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Cyrtostylis robusta

SPECIES MANAGEMENT PROFILE

Cyrtostylis robustalarge gnat-orchid

Group:Magnoliophyta (flowering plants), Liliopsida (monocots), Orchidales, Orchidaceae
Status:Threatened Species Protection Act 1995: rare
Environment Protection and Biodiversity Conservation Act 1999: Not listed
Endemic
Status:
Found in Tasmania and elsewhere
Click to enlarge

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Key Points

  • Important: Is this species in your area? Do you need a permit? Ensure you’ve covered all the issues by checking the Planning Ahead page.
  • Important: Different threatened species may have different requirements. For any activity you are considering, read the Activity Advice pages for background information and important advice about managing around the needs of multiple threatened species.
  

Surveying

Key Survey reliability more info
M Best time to survey
M Potential time to survey
M Poor time to survey
M Non-survey period

To ensure you follow the law - check whether your survey requires a permit. Always report any new records to the Natural Values Atlas, or send the information direct to the Threatened Species Section. Refer to the Activity Advice: Surveying page for background information.

Cyrtostylis robusta Spring Summer Autumn Winter
large gnat-orchid S S O O N N D D J J F F M M A A M M J J J J A A

  • Flowers are required for the identification of this winter flowering ground orchid which dies back to subterranean tubers after flowering. Where the two Tasmanian species of Cyrtostylis co-occur, Cyrtostylis robusta tends to begin flowering about two weeks earlier than Cyrtostylis reniformis. However, Cyrtostylis robusta has bright green (and often larger) leaves, this character so consistent and obvious that detection is possible many weeks before and after flowering.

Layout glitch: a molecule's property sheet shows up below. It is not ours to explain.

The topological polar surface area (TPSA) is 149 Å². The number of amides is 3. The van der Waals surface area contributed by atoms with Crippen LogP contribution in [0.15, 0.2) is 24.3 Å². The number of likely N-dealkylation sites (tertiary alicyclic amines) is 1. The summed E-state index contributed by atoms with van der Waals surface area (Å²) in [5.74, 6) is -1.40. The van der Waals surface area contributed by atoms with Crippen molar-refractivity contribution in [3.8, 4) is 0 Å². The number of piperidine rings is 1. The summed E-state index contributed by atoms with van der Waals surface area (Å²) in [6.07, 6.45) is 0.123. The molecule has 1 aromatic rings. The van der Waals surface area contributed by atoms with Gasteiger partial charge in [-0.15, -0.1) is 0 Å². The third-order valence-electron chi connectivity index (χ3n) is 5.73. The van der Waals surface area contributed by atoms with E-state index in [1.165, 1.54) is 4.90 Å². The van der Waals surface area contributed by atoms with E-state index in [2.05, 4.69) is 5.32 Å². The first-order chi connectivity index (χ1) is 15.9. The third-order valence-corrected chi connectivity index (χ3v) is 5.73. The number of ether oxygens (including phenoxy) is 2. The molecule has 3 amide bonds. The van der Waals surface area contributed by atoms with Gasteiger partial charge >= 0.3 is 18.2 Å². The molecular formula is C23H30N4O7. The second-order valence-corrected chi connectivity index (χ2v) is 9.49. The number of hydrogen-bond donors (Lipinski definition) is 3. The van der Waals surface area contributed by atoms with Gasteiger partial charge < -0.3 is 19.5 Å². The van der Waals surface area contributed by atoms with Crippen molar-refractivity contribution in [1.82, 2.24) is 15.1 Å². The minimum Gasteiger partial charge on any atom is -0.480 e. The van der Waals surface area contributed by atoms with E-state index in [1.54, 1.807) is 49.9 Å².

• In Tasmania, Cyrtostylis robusta is known from coastal or near-coastal sites in forest and heathland on well-drained soils. There is sometimes a strong correlation with sheoaks on coastal dolerite cliffs.

Helping the species


Cutting or clearing trees or vegetation

Burning

Agriculture

Construction

Subdivision

Earthworks

Changing water flow / quality


Use of chemicals

Recreation

Further information

​Check also for listing statement or notesheet pdf above (below the species image)​.

Cite as: Threatened Species Section (). (): Species Management Profile for Tasmania's Threatened Species Link. . Department of Primary Industries, Parks, Water and Environment, Tasmania. Accessed on .

Contact details: Threatened Species Section, Department of Primary Industries, Parks, Water and Environment, GPO Box 44, Hobart, Tasmania, Australia, 7001. Phone (1300 368 550).

Permit: A permit is required under the Tasmanian Threatened Species Protection Act 1995 to 'take' (which includes kill, injure, catch, damage, destroy and collect), keep, trade in or process any specimen or products of a listed species. Additional permits may also be required under other Acts or regulations to take, disturb or interfere with any form of wildlife or its products, (e.g. dens, nests, bones). This may also depend on the tenure of the land and other agreements relating to its management. ​​​​​